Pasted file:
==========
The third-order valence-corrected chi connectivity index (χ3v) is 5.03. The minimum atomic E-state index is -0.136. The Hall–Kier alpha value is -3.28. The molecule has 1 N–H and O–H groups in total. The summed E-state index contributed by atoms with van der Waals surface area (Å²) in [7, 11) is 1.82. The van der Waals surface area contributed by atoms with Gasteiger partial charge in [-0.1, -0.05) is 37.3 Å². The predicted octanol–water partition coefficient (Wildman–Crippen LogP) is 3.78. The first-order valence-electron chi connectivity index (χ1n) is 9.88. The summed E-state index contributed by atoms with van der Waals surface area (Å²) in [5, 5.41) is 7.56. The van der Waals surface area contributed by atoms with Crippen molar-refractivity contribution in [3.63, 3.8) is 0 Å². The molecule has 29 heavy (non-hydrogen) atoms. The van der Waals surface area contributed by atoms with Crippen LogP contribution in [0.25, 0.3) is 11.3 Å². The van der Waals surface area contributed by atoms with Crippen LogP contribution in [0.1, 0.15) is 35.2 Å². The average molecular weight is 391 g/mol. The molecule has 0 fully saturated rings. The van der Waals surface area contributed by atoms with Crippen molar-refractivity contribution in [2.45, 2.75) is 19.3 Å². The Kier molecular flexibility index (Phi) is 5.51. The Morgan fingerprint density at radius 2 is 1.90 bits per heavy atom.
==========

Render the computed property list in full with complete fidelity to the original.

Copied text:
The third-order valence-corrected chi connectivity index (χ3v) is 5.03. The minimum atomic E-state index is -0.136. The Hall–Kier alpha value is -3.28. The molecule has 1 N–H and O–H groups in total. The summed E-state index contributed by atoms with van der Waals surface area (Å²) in [7, 11) is 1.82. The van der Waals surface area contributed by atoms with Gasteiger partial charge in [-0.1, -0.05) is 37.3 Å². The predicted octanol–water partition coefficient (Wildman–Crippen LogP) is 3.78. The first-order valence-electron chi connectivity index (χ1n) is 9.88. The summed E-state index contributed by atoms with van der Waals surface area (Å²) in [5, 5.41) is 7.56. The van der Waals surface area contributed by atoms with Crippen molar-refractivity contribution in [3.63, 3.8) is 0 Å². The molecule has 29 heavy (non-hydrogen) atoms. The van der Waals surface area contributed by atoms with Crippen LogP contribution in [0.25, 0.3) is 11.3 Å². The van der Waals surface area contributed by atoms with Crippen LogP contribution in [0.1, 0.15) is 35.2 Å². The average molecular weight is 391 g/mol. The molecule has 0 fully saturated rings. The van der Waals surface area contributed by atoms with Crippen molar-refractivity contribution in [2.45, 2.75) is 19.3 Å². The Kier molecular flexibility index (Phi) is 5.51. The Morgan fingerprint density at radius 2 is 1.90 bits per heavy atom.